Four Common Accessibility Issues

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Four Common Accessibility Issues … And How To Avoid Them

Posted August 09, 2022


Posted August 09, 2022

A stylized website for a restaurant that has a number of common accessibility errors, like poor alt text descriptions.
A stylized website for a restaurant that has a number of common accessibility errors, like poor alt text descriptions.

Some accessibility issues are the result of businesses trying to do too much. Learn what they are — and how to make sure you deliver an accessible experience to all users.

We live in a world that’s increasingly digital, but access for people with disabilities is lagging behind.

According to WebAIM’s most recent analysis of the top million home pages, nearly 97% of sites have accessibility errors. That’s only a slight improvement from 2020, when 98% of home pages failed to meet some of the basic Website Content Accessibility Guidelines (WCAG).

One reason for the slow pace of progress? Even businesses that want to make their website accessible get it wrong sometimes.

When your content introduces any impediment for disabled users to access, navigate, or engage without difficulty, there exists an accessibility issue. Most issues are the result of designers and developers not knowing the latest best practices, but they can also happen when businesses try too hard to make their sites accessible — and end up going the opposite direction.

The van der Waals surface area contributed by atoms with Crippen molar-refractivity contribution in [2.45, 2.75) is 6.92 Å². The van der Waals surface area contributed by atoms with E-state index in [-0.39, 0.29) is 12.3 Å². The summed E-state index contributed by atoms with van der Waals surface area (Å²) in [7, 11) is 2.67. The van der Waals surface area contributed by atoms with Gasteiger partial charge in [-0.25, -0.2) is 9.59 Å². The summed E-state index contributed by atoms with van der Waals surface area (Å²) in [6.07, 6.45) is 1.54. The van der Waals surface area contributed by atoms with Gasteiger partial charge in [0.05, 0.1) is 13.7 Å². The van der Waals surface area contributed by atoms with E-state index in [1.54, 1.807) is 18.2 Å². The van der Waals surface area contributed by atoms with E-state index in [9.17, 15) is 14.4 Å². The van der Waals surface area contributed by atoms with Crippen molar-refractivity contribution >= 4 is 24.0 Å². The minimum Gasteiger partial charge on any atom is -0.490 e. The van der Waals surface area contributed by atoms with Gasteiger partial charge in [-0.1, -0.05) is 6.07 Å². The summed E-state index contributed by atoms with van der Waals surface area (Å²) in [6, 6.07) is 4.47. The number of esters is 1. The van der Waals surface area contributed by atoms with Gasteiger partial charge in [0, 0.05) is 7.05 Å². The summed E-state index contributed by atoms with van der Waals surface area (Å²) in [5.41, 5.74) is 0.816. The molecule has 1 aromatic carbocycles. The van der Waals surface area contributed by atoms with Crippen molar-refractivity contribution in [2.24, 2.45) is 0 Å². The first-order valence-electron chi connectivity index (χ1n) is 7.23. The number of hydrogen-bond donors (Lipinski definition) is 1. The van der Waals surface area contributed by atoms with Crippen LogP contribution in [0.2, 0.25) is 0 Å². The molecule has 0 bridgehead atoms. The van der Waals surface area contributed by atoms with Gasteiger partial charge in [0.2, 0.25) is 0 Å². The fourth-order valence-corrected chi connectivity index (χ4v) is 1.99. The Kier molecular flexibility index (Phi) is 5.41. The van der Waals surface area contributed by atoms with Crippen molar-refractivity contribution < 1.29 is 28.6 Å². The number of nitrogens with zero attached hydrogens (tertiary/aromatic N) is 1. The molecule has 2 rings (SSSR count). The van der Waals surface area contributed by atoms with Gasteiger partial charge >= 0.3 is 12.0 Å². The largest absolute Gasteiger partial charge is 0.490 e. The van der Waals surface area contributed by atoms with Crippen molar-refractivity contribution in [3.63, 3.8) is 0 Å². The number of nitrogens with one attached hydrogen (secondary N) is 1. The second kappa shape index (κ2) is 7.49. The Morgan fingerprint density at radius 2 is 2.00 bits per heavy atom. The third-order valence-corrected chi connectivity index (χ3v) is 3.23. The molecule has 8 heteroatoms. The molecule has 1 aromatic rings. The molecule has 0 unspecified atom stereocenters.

In this post, we examine four common mistakes that businesses make when trying to create a more inclusive experience for all users.

Example of poor alt text for an image of a menu (simply saying menu) vs alt text that describes the menu (food, available toppings)

1. Describing Elements Poorly — Or Not at All

Imagine going to a restaurant and being handed a blank menu. No prices. No food or drink descriptions. Nothing.

That might sound a bit far-fetched, but it’s the kind of thing that people who use screen readers experience all the time when elements on a web page are poorly described.

It could be an image that’s missing alt text, which is a written description of the image’s purpose that screen readers can read out loud. Or it could be an image with alt text so non-descriptive — like an image of a menu that is simply labeled “menu” — that it might as well not be there.

Missing or non-descriptive alt text are two of the most common accessibility issues today, but they aren’t the only examples of a poorly described element making things harder for users.

If your website’s code is not programmatically identifying an element as a button, it likely won’t be announced as a button by assistive technology (AT) or function the way an end user would expect, like being able to submit using the spacebar or enter key.

An example of ARIA roles that repeat the native role assigned to that HTML tag

2. Adding Redundant ARIA Roles

When sighted people browse a web page, they see visual cues and status messages that convey information without disrupting the user experience.

For people using screen readers, these elements need to be properly identified and announced — or else they may go unnoticed. One way to do this is by assigning ARIA (Accessible Rich Internet Applications) roles — such as button, link, or tab — to each status message element, so that a screen reader can read them out loud.